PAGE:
"We pretty much know what the other is thinking at all times," Thompson says. "We have inside jokes that go back years."
"We have serious sides, too, though," Beck adds. "We're both extremely competitive."
They each certainly mean business when they're in the water. And though neither was 100 percent satisfied with their performance at Trials, both raised some eyebrows.
Thompson's best effort came in the 200 backstroke as he posted the 12th-best time during preliminaries to qualify for the semifinals, the only swimmer born during the 1990s to do so. He also finished 29th in an 81-person field in the 100 back.
Beck, who was battling a back injury, finished 20th out of 110 competitors in the 200 individual medley and 23rd out of 89 swimmers in the 200 breaststroke.
"Best case for both of them was probably a top eight and a chance to swim in a final," says Mustangs head coach Mook Rhodenbaugh. "That would have been extremely impressive. But just because they didn't get there is not to say they didn't accomplish some big things."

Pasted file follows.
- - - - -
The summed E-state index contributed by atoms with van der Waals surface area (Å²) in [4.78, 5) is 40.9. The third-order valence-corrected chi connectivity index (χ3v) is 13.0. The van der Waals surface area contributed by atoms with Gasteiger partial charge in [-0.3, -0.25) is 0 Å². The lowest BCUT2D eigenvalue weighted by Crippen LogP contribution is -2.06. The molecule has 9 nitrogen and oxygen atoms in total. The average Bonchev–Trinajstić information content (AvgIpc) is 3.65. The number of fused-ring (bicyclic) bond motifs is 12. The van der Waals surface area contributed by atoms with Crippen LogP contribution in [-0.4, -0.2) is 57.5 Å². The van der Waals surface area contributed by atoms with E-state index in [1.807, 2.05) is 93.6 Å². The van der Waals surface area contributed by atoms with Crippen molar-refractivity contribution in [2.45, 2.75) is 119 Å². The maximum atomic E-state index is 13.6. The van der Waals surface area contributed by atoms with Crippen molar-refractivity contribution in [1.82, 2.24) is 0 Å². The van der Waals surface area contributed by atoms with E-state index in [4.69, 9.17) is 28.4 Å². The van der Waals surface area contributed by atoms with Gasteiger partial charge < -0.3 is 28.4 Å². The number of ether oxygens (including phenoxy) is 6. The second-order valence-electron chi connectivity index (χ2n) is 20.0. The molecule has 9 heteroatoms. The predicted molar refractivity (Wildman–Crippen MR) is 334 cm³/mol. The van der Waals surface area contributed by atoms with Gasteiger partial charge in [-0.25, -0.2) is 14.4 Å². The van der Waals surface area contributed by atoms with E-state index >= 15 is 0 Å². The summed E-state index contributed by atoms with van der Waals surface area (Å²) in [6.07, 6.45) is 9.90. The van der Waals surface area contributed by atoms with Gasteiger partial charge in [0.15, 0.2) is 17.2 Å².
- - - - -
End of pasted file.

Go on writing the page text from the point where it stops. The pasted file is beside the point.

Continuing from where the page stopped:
TV Shows: "Entourage" and "The Office"
Movie: "Wonder Boys"
Actors: Michael Douglas and Robert Downey Jr.
Actresses: Amanda Peet and Frances McDormand
Over the past few years, Rhodenbaugh has watched the two stars of his program take different paths to success. Beck stood out from Day 1 as a youth swimmer, consistently posting top-level times and generally blowing away the competition. Thompson bloomed later, but his arrival on the national scene was an unforgettable moment.
Just a few days after his 15th birthday in 2005, Thompson was at the Texas Senior Circuit Championships and wound up in the same prelim heat in the 100 back as reigning Olympic champion and world-record-holder Aaron
Peirsol. Unfazed, Thompson proceeded to cut more than 1.5 seconds off his previous best time to defeat the best backstroker on earth.
"When I looked up at the board and saw the results I kept blinking and blinking and blinking because I didn't believe it," Thompson says. "It was
surreal. That was really the start of everything."
Thompson has since represented the U.S. at major international events in Brazil, Japan and Hawaii. Beck joined him on the U.S.